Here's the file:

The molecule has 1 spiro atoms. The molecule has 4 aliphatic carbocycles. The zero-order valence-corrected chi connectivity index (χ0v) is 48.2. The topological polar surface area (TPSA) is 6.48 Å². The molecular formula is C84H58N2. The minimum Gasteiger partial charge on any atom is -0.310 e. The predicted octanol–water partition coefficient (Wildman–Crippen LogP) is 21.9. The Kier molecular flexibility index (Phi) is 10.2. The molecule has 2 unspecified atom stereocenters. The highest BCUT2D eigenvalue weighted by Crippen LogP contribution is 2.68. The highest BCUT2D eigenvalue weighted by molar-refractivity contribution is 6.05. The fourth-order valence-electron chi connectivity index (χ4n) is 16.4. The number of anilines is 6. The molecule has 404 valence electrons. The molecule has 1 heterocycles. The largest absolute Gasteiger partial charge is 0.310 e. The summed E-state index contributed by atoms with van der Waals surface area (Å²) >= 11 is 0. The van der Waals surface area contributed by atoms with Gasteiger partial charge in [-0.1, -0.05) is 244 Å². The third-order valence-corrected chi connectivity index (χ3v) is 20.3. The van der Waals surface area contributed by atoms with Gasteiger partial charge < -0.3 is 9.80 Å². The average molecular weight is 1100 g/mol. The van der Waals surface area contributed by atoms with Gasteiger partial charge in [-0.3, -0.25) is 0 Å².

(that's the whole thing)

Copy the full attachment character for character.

The molecule has 1 spiro atoms. The molecule has 4 aliphatic carbocycles. The zero-order valence-corrected chi connectivity index (χ0v) is 48.2. The topological polar surface area (TPSA) is 6.48 Å². The molecular formula is C84H58N2. The minimum Gasteiger partial charge on any atom is -0.310 e. The predicted octanol–water partition coefficient (Wildman–Crippen LogP) is 21.9. The Kier molecular flexibility index (Phi) is 10.2. The molecule has 2 unspecified atom stereocenters. The highest BCUT2D eigenvalue weighted by Crippen LogP contribution is 2.68. The highest BCUT2D eigenvalue weighted by molar-refractivity contribution is 6.05. The fourth-order valence-electron chi connectivity index (χ4n) is 16.4. The number of anilines is 6. The molecule has 404 valence electrons. The molecule has 1 heterocycles. The largest absolute Gasteiger partial charge is 0.310 e. The summed E-state index contributed by atoms with van der Waals surface area (Å²) >= 11 is 0. The van der Waals surface area contributed by atoms with Gasteiger partial charge in [-0.1, -0.05) is 244 Å². The third-order valence-corrected chi connectivity index (χ3v) is 20.3. The van der Waals surface area contributed by atoms with Gasteiger partial charge < -0.3 is 9.80 Å². The average molecular weight is 1100 g/mol. The van der Waals surface area contributed by atoms with Gasteiger partial charge in [-0.3, -0.25) is 0 Å².